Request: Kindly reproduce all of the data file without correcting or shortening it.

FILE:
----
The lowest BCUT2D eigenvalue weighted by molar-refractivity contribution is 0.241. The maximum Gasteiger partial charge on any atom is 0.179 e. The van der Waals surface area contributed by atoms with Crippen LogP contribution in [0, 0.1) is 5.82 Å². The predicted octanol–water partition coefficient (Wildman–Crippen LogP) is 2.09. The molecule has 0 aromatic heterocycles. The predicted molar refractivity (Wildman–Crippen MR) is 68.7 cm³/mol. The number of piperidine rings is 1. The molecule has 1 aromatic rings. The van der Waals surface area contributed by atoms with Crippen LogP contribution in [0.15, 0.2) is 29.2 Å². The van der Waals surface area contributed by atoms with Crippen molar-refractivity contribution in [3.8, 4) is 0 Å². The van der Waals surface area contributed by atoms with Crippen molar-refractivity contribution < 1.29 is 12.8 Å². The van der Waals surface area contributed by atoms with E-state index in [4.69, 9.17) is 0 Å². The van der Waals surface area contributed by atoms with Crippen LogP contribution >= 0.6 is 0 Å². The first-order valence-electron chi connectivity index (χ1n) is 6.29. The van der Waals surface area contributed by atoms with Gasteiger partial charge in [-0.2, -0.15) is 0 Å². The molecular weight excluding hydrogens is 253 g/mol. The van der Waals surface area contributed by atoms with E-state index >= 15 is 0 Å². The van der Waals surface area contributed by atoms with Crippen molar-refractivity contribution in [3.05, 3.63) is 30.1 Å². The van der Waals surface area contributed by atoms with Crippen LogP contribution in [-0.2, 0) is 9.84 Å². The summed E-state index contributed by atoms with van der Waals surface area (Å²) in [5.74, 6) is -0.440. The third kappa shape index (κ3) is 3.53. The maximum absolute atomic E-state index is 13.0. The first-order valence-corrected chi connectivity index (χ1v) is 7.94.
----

The lowest BCUT2D eigenvalue weighted by molar-refractivity contribution is 0.241. The maximum Gasteiger partial charge on any atom is 0.179 e. The van der Waals surface area contributed by atoms with Crippen LogP contribution in [0, 0.1) is 5.82 Å². The predicted octanol–water partition coefficient (Wildman–Crippen LogP) is 2.09. The molecule has 0 aromatic heterocycles. The predicted molar refractivity (Wildman–Crippen MR) is 68.7 cm³/mol. The number of piperidine rings is 1. The molecule has 1 aromatic rings. The van der Waals surface area contributed by atoms with Crippen LogP contribution in [0.15, 0.2) is 29.2 Å². The van der Waals surface area contributed by atoms with Crippen molar-refractivity contribution in [3.8, 4) is 0 Å². The van der Waals surface area contributed by atoms with Crippen molar-refractivity contribution < 1.29 is 12.8 Å². The van der Waals surface area contributed by atoms with E-state index in [4.69, 9.17) is 0 Å². The van der Waals surface area contributed by atoms with Crippen LogP contribution >= 0.6 is 0 Å². The first-order valence-electron chi connectivity index (χ1n) is 6.29. The van der Waals surface area contributed by atoms with Gasteiger partial charge in [-0.2, -0.15) is 0 Å². The molecular weight excluding hydrogens is 253 g/mol. The van der Waals surface area contributed by atoms with E-state index >= 15 is 0 Å². The van der Waals surface area contributed by atoms with Crippen molar-refractivity contribution in [3.05, 3.63) is 30.1 Å². The van der Waals surface area contributed by atoms with Crippen LogP contribution in [-0.2, 0) is 9.84 Å². The summed E-state index contributed by atoms with van der Waals surface area (Å²) in [5.74, 6) is -0.440. The third kappa shape index (κ3) is 3.53. The maximum absolute atomic E-state index is 13.0. The first-order valence-corrected chi connectivity index (χ1v) is 7.94.